This system started to crumble when the Portuguese, the English, and the French attempted to make in-roads on the trade from within the continent and to build establishments (trading posts and forts) as close to the mines as possible. They also attempted to bypass these checks and balances by taking to the seas rather than crossing through the desert.
Over time, the slave trade effectively replaced the gold trade.
Gonçalvez departed in 1436. He reached an inlet he called "Rio d'Ouro" (River of Gold), where he sent out two young scouts. They happened upon 19 African men armed with spears. The men fought them for hours and the youth returned to the ship after nightfall.
Disgracefully, Gonçalvez returned to the prince of Portugal empty-handed.
The captain set off again in 1441. This time, he and his crew of nine managed to catch a naked man and a "black Mooress."
On his way back, Gonçalvez intercepted another member of Henry's court on the same mission, Nuno Tristão, and agreed to join him in hunting for more slaves.
Together, they were able to purchase 12 Africans from a market run by black Muslims near modern-day Mauritania. One was a local chief who spoke Arabic. He negotiated his own release along with a boy from his family. The next year, they were exchanged in the same location for 10 "black Gentiles" of non-Moorish heritage.
All of these black Africans were brought back to show to Prince Henry.
The royal archivist and chronicler, Gomes Eanes de Zurara, describes them in his historic volume Cronica dos feitos de Guine:
Here you must note that these blacks (negros), even though they are Moors like the others, are nevertheless slaves (servos) of them in accordance with ancient ·custom, which I believe to have been because of the curse which, after the flood, Noah laid upon his son Ham, cursing him in this way: that his race should be subject to all the other races of the world. And from his race these [blacks] are descended.
Among the earliest of these foreigners from the south to be held in captivity by Europeans were the Guanches from the Canary Islands off the coast of West Africa, from where Columbus first began his journey into the unknown. By the early 1430s, Christianity had gained many converts there, but some of these people were also taken as slaves. Since the islands were disputed territory between Spain and Portugal, pirates raided the area on occasion. As with other pirate-merchants who operated along the coast of sub-Saharan Africa and brought their captives to Mediterranean ports, some were Christian and some were Muslim. Even Jews financed piracy and joined the ranks of these swashbuckling buccaneers under constant threat of persecution in Portuguese society and from the Spanish government.
As a result of complaints by the bishop of the islands, Fernando Calvetos, Pope Eugenius IV (1383-1447) issued the papal bull Creator omnium (1434) and a further edict Sicut dudum (1435) excommunicating anyone who enslaved newly baptized Christians, the penalty to stand until the captives were restored to their liberty and possessions. He acquiesced to pressure from King Edward of Portugal to allow unrestricted access to any unconverted parts of the Canary Islands. Again, those natives who were not Christians were fair game.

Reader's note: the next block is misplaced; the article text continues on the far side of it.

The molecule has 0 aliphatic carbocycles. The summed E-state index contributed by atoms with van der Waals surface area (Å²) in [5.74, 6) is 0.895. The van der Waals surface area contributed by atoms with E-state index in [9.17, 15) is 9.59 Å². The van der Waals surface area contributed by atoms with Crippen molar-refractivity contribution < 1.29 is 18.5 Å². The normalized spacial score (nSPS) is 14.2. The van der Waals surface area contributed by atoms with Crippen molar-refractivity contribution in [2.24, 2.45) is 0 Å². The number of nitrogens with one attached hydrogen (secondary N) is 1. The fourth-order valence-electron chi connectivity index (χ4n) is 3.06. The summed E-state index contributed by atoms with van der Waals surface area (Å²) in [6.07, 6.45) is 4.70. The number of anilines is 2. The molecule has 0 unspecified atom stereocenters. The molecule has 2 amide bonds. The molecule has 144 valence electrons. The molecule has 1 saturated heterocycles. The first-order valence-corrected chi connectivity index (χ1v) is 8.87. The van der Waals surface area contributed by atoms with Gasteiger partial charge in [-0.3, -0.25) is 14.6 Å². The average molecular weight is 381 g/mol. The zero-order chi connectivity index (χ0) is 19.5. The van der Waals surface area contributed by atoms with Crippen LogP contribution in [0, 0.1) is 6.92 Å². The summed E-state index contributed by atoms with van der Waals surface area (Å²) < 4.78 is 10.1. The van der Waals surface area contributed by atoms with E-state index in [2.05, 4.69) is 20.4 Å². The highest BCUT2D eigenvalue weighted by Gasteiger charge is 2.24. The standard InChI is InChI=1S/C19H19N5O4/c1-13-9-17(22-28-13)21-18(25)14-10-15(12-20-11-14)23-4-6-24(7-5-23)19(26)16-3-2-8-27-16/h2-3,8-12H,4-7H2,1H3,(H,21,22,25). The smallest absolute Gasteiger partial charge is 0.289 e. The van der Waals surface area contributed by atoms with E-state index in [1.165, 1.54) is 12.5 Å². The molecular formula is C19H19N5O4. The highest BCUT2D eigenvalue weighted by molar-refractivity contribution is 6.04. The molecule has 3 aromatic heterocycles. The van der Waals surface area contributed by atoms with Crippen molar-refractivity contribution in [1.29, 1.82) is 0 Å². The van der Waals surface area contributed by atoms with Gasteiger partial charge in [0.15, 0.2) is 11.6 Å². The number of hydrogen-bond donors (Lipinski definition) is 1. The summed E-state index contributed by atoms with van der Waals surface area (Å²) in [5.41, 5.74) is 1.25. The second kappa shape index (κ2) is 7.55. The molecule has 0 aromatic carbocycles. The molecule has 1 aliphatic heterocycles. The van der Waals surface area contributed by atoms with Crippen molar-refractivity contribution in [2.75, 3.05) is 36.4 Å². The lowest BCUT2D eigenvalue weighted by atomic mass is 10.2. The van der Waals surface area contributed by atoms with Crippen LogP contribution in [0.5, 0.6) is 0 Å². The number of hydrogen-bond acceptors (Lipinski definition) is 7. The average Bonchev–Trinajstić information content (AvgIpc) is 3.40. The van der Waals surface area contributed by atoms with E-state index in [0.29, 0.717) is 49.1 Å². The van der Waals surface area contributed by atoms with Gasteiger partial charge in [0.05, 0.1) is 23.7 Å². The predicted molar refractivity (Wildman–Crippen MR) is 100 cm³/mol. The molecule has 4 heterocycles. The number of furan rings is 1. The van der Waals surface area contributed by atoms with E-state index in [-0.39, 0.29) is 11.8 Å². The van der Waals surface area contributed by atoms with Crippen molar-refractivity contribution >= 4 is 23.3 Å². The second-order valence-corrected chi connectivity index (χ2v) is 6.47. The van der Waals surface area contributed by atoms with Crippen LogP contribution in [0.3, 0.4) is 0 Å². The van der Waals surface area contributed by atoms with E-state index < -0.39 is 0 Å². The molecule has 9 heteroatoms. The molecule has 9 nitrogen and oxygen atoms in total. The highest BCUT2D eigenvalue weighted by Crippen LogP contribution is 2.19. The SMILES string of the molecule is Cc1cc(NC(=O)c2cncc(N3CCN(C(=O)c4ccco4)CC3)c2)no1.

After his first shipment of Blacks from West Africa, Prince Henry requested of the pope to endorse his project.
On December 19, 1442, the pope issued a papal bull Illius qui se pro divini, announcing indulgences (full remission of sins) to anyone who succeeded on this renewed crusade.
Tristao captured 29 more Africans in 1443. Two "explorers" from the Portuguese city of Lagos, Lançarote de Freitas and Gil Eanes, teamed up and filled "six armed carvels" with 215 people from several islands on the West coast. Eanes had already traveled the farthest south of any European and returned with unsuspecting captives in 1433.
Just as the Iberians were still doing with the Moors in Europe, Freitas and Eanes charged these Moors in West Africa with the signature battle cry of the Christian army at the battle of Navas de Tolosa "Saint James" "Santiago!" "Saint James and Portugal, charge!"
Zurara describes the sight of them on arrival in Portugal:
...Amongst them were some who were fairly white, handsome, and well-proportioned; others were less white, more like brown; others again were as black as Ethiopians and so ugly both in face and in body as almost to appear, to those who looked upon them, the images of the lower hemisphere.
In the auction that followed, children were separated from their fathers, wives from their husbands, and brothers from their sisters. Everyone was distraught. Even the townspeople were upset with the scene. And in the midst of it all was Prince Henry himself, who was there for his own share of slaves.
These captives were baptized. Zurara recounts "as they learned our language, they turned Christians with little effort." Their children and their grandchildren were raised as Christians in Lagos.
Venetian explorer and merchant Alvise da Cadamosto (1428-1423) wrote about his own voyages for Prince Henry in 1450. He describes the slave trade in Africa during this time. The Portuguese brought cloths, carpets, and silver. The Arabs traded their own spoils.